Sunday, April 06, 2014

Where Do the Names Come From?

Where do you get your names? I've been asked this question fairly often. Not so much with my romance or romantic suspense, but with of my science fiction. Every good sci-fi needs aliens. Since it's rather unlikely that the characters will find aliens with the names John, Paul, George or Bob, an author has to get creative.
Sometimes, the names are right there, as in the case of Caprilla Mayeese. It just popped into my head as I was writing. I saw his piercing blue cat eyes, his sleek midnight fur and his name sounded in my mind. The rest of the giant cats, or Fellicians, were easy (though the name of their race gave me fits for a day or two). I wanted somewhat exotic names, but, I hope, not too ridiculously difficult to pronounce. Again, I found their names fairly easily. Ariella, Escascia, Errollic and Cavitus.

Other aliens weren't as easy to name. I had just introduced a sentient, moose-like alien (Vandaran), the Chairman of the Galactic Committee—basically, the president of everything—and had no idea what to call him. I could wing it a little while referring to him as “The Chairman” but that gets cumbersome.
I happened to have my son at his Aikido class and the name of the dojo was on the door. Aikido of Volusia County. One of the dads opened the door as I was writing. I looked up and saw the name backwards on the glass door. “Aisulov,” I thought. “That makes a great character name. And so Chairman Aisulov was baptized.
The name of his scurrilous Vice-Chairman came from my Chevrolet van. Reversing it looked funny, so I changed the order slightly, making her name Telorvech. Her security head, the odious Mabatsuou, also flashed into my mind. They are both characters who gain importance in book 3, The Maker. I really like them, even if their hearts are blacker than the pits of hell.
I introduce some other characters in The Maker, book 3, who come from other planets. One of these is Bankaywan, given to me by a telemarketer, who was calling from Bank One—though with her heavy accent, it sounded like “Ban Kwan”. I'm thinking of changing it, though. It still sounds a bit too much like Bank One. From Bankaywan, I brought in Sta Hyt Mai, though not terribly exotic, it was another name that simply occurred to me when I created her.
For the name of the Mining Guild planet, I resorted to a list of baby names. I found it among the Hawaiian names and it was so perfect, I used it. Aolani means Heavenly Cloud, appropriate for a planet that is mostly crystal blue seas and sandy beaches—a tropical paradise. Other names, like the planet where Matilda was born and raised, Saltulle, came from my imagination. (I just Goggled Saltulle and the first 8 hits I got were related to my books, how cool is that?) 
Sometimes a name won't come to me right away. I have to find one myself because the character doesn't tell me. Usually, these are minor characters, but sometimes they aren't. I chose the name of one of my sci-fi characters, (who is introduced in book 4, The Kahlea) by digging through baby name sites. I had a very specific meaning in my mind. I wanted something about a warrior and I wanted something that would give hope. I chose Duncan Chandler. Duncan means Dark Warrior or Dark Skinned Warrior. Chandler means Candle Maker—in effect, a maker of light. This character is the culmination of all that the characters have fought for and worked toward. He is the unexpected hero. Needless to say, Duncan is a favorite. I never expected him to evolve as he does.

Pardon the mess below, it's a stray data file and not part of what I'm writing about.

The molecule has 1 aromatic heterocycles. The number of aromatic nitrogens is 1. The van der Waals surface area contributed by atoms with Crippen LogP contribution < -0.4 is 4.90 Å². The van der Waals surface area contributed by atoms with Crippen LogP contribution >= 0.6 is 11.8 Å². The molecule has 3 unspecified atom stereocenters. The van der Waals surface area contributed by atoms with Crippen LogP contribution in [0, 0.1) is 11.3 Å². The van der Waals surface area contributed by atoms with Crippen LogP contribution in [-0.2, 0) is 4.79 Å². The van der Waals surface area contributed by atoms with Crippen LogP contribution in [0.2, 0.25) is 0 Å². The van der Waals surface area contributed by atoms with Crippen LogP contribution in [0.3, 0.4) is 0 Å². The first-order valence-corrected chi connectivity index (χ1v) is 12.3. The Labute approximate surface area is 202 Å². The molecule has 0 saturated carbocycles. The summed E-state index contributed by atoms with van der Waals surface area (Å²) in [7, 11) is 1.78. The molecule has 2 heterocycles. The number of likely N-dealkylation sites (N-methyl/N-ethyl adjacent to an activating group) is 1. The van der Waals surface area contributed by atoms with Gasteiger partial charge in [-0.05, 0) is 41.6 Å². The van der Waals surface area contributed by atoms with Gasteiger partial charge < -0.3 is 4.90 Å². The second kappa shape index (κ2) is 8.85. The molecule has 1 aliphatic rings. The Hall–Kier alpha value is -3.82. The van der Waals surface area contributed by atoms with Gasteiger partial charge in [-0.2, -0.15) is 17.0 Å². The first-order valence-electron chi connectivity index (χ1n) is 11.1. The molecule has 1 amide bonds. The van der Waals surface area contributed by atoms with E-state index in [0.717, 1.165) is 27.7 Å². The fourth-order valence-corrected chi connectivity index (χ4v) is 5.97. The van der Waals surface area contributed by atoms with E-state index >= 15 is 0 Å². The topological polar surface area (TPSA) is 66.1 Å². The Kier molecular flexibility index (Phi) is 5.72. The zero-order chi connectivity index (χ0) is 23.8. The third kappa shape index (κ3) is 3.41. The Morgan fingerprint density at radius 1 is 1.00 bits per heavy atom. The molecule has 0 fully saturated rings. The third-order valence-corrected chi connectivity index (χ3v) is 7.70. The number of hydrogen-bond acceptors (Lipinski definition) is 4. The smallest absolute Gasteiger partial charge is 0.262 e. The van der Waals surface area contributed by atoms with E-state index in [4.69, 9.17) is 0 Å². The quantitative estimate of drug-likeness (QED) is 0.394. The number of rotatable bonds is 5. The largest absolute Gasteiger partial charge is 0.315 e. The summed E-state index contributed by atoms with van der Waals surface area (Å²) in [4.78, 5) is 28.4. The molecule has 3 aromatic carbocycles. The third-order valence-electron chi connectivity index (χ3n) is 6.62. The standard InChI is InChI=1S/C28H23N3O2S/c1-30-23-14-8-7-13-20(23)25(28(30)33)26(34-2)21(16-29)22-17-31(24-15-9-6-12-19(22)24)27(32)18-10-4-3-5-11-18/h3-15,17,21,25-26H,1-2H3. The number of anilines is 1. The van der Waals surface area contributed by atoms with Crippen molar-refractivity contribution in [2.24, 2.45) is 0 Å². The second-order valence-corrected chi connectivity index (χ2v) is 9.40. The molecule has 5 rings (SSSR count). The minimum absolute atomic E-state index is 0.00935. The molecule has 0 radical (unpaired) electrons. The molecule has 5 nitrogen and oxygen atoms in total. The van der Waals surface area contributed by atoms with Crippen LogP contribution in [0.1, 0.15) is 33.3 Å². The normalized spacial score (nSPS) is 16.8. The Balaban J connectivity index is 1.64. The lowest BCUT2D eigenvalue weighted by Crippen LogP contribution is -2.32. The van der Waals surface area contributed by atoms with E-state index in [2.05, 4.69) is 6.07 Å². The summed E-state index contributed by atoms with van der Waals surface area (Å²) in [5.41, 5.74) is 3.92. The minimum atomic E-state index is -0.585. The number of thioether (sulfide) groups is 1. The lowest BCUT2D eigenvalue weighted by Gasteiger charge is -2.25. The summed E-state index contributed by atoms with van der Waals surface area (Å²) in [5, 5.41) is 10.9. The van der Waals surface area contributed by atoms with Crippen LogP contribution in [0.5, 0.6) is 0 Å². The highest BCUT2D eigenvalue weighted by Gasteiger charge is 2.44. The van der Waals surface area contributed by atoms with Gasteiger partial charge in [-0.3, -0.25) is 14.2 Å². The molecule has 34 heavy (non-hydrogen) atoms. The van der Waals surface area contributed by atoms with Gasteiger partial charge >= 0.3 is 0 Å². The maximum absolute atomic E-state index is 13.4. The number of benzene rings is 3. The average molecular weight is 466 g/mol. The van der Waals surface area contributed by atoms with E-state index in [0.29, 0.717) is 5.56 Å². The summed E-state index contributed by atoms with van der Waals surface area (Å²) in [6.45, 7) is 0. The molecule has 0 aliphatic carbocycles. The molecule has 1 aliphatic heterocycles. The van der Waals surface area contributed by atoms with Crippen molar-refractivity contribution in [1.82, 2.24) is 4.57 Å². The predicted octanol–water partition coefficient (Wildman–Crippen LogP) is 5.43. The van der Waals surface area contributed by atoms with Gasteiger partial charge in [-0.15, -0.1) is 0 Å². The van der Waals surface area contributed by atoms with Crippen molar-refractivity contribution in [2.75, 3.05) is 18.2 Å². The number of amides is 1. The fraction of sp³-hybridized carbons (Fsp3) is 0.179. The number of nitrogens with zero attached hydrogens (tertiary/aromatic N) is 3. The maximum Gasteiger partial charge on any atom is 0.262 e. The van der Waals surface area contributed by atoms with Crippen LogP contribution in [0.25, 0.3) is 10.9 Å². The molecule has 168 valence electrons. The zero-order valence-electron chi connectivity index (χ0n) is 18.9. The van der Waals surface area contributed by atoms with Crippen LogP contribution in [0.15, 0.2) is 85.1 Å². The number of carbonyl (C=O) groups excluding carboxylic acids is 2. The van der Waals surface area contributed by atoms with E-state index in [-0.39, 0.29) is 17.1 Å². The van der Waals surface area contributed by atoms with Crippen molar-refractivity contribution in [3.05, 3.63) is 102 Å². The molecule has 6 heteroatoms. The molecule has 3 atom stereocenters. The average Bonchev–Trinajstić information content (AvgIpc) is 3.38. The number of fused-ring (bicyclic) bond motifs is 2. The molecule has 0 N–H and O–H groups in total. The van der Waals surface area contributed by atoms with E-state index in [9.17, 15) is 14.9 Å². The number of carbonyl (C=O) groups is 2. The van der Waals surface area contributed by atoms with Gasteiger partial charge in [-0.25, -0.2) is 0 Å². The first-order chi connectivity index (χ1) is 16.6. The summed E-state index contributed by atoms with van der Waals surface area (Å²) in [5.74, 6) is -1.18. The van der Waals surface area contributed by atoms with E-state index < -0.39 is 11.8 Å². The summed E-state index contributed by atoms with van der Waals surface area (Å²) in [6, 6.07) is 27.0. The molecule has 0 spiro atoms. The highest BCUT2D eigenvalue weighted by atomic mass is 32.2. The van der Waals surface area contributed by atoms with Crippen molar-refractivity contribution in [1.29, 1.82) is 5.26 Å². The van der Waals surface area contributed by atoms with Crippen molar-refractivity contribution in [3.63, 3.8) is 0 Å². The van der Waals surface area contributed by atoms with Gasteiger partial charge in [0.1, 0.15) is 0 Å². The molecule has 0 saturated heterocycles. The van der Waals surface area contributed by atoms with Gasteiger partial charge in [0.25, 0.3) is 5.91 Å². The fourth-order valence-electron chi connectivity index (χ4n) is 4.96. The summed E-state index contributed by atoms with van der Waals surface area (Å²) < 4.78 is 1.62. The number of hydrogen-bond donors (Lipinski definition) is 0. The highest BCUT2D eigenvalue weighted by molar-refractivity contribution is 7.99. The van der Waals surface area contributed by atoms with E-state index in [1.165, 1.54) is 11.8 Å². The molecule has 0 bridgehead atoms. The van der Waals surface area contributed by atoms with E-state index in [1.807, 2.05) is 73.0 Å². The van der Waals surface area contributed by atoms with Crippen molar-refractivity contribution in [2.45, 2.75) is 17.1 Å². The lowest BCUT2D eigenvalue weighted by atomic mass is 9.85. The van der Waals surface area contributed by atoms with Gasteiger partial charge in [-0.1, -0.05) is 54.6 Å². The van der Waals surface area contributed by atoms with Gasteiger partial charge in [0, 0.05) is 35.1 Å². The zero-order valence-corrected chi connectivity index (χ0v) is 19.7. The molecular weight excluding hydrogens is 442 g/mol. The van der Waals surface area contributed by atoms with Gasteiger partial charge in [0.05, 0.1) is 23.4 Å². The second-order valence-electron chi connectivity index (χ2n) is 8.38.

Shakazhan is the name of my distant, mythical planet in the
middle of absolute nowhere. The planet that was once the center of the Timokuan culture, the battleground that was and will be. I wanted something that had an edge to it. Something harsh, alien, impressive. It guess it kind of sounds like someone sneezing, but I like the feel of it. I should also mention Timokuan. I got that idea from Tomoka, which is a fairly common name in this part of Florida. It's supposedly the name of a Native American tribe, but it's more likely that it meant something entirely different and that the Frenchmen who encountered them, misunderstood what they were being told. They were also called Timucua. I fiddled with the spelling a little bit and came up with TimokuanIt is both the singular and plural form of the word.
Kahlea, the ancient evil race, is the same way. It is one Kahlea or dozens. And trust me, you don't want even one anywhere around you. To know them is to loathe them. Actually, to know them is to die. They're short tempered and can kill you with their minds.
Leordovik – honestly couldn't tell you where that name came from. I think it's another one that just sort of evolved. I had actually used the name Lordvik earlier in the novel and I needed something that sounded similar, but wasn't quite the same. I added a couple more vowels and came up with Leordovik.
I find myself rambling somewhat, so I suppose it would be wise to curtail this article. I'm also distracting myself by Goggling Timokuan, Leordovik and Shakazhan. Giving myself a little ego boost in the process. 
I find it fun to talk about my character name choices. Finding the perfect name for a character is challenging and fun. Having just the right meaning or sound is an important facet of a character's personality. A rose by any other name might smell as sweet, but I doubt we'd feel quite so enamored of Romeo and Juliet if they'd been named Ogden and Hortense.

Indian Summer by Dellani Oakes

Indian Summer is an historical romance set in St. Augustine, Florida in 1739, a year before a major siege by the British. Gabriella Deza, t...